The present proceeding concerns the CSE’s attempts to prepare the student’s IEP for the 1999-2000 school year. On June 24, 1999, petitioner's CSE began its annual review. The student’s mother attended the June 24 meeting with a lay advocate, who asserted that the parent had not been notified of the meeting in sufficient time to prepare for an annual review. The advocate contended that the CSE meeting should be limited to developing a flexible plan for inclusion of the student in petitioner’s summer school program, and hearing pupil progress reports from the student’s speech and music therapists. He indicated that he and the mother would leave the meeting if other matters were discussed (Exhibit 4, p.8).
The CSE listened to progress reports from the two therapists, and discussed the need for additional evaluative information. It agreed to the parent’s request for an assistive technology evaluation, and recommended that academic and psychological testing should be done. The CSE also discussed the speech/therapist’s proposed goals for the student, and reached a general understanding with the parent about a flexible plan for the student to attend the summer school program. After two and one-half hours, the meeting ended with an agreement to reconvene on July 22, 1999 to draft the student’s IEP.
In a four-hour meeting held on July 22, 1999, the CSE reviewed the student’s progress with his private special education teacher and BOCES music therapist. It also discussed the need for additional evaluations involving play therapy and sensory integration. The remainder of the meeting was devoted to discussing an unsuccessful attempt to integrate the student into a summer program (Exhibit 5).
On July 23, 1999, respondent asked for an impartial hearing because the school district did not have an IEP in place for her son. She indicated that the purpose of the requested hearing was to obtain reimbursement for "monies that I have laid out and must lay out in order to maintain my son’s placement" (Exhibit IHO 1).
The hearing began on November 19, 1999. The CSE chairperson testified that data from the June 24 and July 22 CSE meetings were entered into a computer to prepare an IEP for the 1999-2000 school year (Exhibit 6). There was reportedly a delay in preparing the IEP because the CSE chairperson waited for a copy of the transcript of the July CSE meeting (Transcript p. 114). The CSE’s recommendations were approved by the Board of Education on August 10, 1999 (Transcript pp. 27-29, Exhibit P). However, as the result of a printing delay, a copy of the IEP was not sent to the student’s parent until October 19, 1999 (Transcript pp. 28-29).
At the conclusion of the chairperson’s testimony, the Board of Education rested its case with regard to the issue of whether an educational program for respondent’s son had been in place for the 1999-2000 school year. It was agreed to adjourn the hearing to allow the hearing officer to consider the parent’s motion for summary judgment (IHO Exhibit 2) and similar motion by the Board of Education that there was no basis for continuing to hold a hearing (Transcript p.136).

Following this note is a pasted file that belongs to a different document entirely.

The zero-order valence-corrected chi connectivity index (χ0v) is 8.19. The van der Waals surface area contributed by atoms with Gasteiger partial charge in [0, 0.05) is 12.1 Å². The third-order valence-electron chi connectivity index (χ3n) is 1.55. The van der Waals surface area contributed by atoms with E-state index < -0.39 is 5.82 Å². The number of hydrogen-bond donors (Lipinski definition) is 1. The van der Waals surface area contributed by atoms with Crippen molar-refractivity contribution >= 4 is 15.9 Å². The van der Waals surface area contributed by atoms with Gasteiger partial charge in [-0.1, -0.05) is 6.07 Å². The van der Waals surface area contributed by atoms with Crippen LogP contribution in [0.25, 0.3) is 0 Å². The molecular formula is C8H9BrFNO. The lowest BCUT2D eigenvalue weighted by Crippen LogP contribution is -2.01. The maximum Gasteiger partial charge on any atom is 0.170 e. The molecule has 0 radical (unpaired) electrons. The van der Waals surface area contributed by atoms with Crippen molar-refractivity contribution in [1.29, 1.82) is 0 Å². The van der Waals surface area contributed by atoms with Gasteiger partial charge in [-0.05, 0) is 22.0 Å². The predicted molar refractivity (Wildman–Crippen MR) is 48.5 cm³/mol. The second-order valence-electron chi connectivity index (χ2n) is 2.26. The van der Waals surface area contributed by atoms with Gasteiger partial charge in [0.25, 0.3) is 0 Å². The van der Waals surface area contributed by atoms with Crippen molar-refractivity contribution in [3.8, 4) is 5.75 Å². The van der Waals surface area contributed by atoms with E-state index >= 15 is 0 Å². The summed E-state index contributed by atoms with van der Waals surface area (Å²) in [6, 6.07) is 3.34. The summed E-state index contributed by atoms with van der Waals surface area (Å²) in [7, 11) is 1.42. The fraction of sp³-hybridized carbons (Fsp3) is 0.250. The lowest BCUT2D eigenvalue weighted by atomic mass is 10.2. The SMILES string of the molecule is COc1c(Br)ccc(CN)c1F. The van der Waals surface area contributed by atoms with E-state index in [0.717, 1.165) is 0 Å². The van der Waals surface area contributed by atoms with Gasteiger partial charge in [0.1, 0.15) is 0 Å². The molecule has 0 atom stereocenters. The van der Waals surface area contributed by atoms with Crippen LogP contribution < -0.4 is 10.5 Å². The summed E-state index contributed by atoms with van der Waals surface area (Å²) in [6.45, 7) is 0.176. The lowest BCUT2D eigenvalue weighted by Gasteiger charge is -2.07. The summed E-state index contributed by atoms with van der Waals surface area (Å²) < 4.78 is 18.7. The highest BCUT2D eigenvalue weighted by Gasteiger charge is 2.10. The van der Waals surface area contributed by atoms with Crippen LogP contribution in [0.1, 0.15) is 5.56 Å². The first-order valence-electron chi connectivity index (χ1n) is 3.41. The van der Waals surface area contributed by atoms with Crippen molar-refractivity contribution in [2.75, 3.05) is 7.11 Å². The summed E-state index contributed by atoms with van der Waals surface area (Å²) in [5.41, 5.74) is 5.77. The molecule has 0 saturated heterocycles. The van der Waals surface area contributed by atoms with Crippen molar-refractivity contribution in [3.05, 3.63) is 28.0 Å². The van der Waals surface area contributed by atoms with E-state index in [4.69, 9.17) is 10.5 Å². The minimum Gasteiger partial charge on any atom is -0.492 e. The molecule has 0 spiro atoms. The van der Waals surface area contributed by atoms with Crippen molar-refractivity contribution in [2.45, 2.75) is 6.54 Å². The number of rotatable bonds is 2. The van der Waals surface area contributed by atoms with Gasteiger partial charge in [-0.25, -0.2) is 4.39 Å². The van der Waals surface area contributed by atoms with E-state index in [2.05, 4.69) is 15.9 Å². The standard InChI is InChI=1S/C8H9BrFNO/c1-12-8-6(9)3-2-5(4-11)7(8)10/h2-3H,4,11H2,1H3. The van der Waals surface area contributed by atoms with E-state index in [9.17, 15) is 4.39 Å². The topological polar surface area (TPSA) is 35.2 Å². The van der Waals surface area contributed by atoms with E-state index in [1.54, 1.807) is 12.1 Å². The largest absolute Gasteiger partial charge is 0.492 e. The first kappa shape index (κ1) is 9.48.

In a decision dated December 8, 1999, the hearing officer denied the parent’s motion for summary judgment. However, he found that the "1999-2000 program was not provided consistently with Federal and State due process protections provided the student" (IHO Exhibit 11). Having reviewed the transcriptions of the June and July CSE meetings as well as the demeanor of the parties at the hearing, the hearing officer noted that "all will be better served by forgoing any remand to a CSE meeting." Although it was unnecessary for the school district to proceed with its case, the hearing officer suggested that the district present evidence about the appropriateness of the October 18, 1999 IEP to assist him in evaluating the appropriateness of the services privately provided by the parent and the equities of the situation.
In February and July 2000, the parent sought orders from the hearing officer regarding the pendency effect of the decisions by two hearing officers in the prior proceeding about the 1998-99 school year (IHO Exhibit 30 and 49). Her first request was denied (IHO Exhibit 29). The July request also raised the issue of whether the hearing officer in this proceeding had been properly appointed. On July 31, 2000, the hearing resumed for the purpose of adducing evidence about the hearing officer’s appointment. In a letter dated August 17, 2000, parent’s advocate withdrew his application for the hearing officer’s removal because of the manner in which he had been appointed (IHO Exhibit 59).